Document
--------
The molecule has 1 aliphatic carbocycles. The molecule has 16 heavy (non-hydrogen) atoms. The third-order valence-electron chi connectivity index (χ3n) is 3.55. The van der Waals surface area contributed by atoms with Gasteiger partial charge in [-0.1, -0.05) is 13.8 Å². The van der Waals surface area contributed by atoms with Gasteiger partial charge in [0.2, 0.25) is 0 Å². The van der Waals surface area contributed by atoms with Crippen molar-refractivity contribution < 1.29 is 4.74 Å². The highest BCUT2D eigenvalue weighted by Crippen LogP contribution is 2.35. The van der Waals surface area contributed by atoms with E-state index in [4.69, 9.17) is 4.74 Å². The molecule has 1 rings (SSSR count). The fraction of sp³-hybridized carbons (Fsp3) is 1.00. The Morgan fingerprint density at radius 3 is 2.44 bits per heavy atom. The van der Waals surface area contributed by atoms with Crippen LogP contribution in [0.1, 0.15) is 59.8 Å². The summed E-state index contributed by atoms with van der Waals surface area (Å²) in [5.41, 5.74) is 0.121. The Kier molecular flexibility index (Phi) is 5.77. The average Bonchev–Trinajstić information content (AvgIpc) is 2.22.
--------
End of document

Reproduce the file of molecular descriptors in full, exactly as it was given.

The molecule has 1 aliphatic carbocycles. The molecule has 16 heavy (non-hydrogen) atoms. The third-order valence-electron chi connectivity index (χ3n) is 3.55. The van der Waals surface area contributed by atoms with Gasteiger partial charge in [-0.1, -0.05) is 13.8 Å². The van der Waals surface area contributed by atoms with Gasteiger partial charge in [0.2, 0.25) is 0 Å². The van der Waals surface area contributed by atoms with Crippen molar-refractivity contribution < 1.29 is 4.74 Å². The highest BCUT2D eigenvalue weighted by Crippen LogP contribution is 2.35. The van der Waals surface area contributed by atoms with E-state index in [4.69, 9.17) is 4.74 Å². The molecule has 1 rings (SSSR count). The fraction of sp³-hybridized carbons (Fsp3) is 1.00. The Morgan fingerprint density at radius 3 is 2.44 bits per heavy atom. The van der Waals surface area contributed by atoms with Crippen LogP contribution in [0.1, 0.15) is 59.8 Å². The summed E-state index contributed by atoms with van der Waals surface area (Å²) in [5.41, 5.74) is 0.121. The Kier molecular flexibility index (Phi) is 5.77. The average Bonchev–Trinajstić information content (AvgIpc) is 2.22.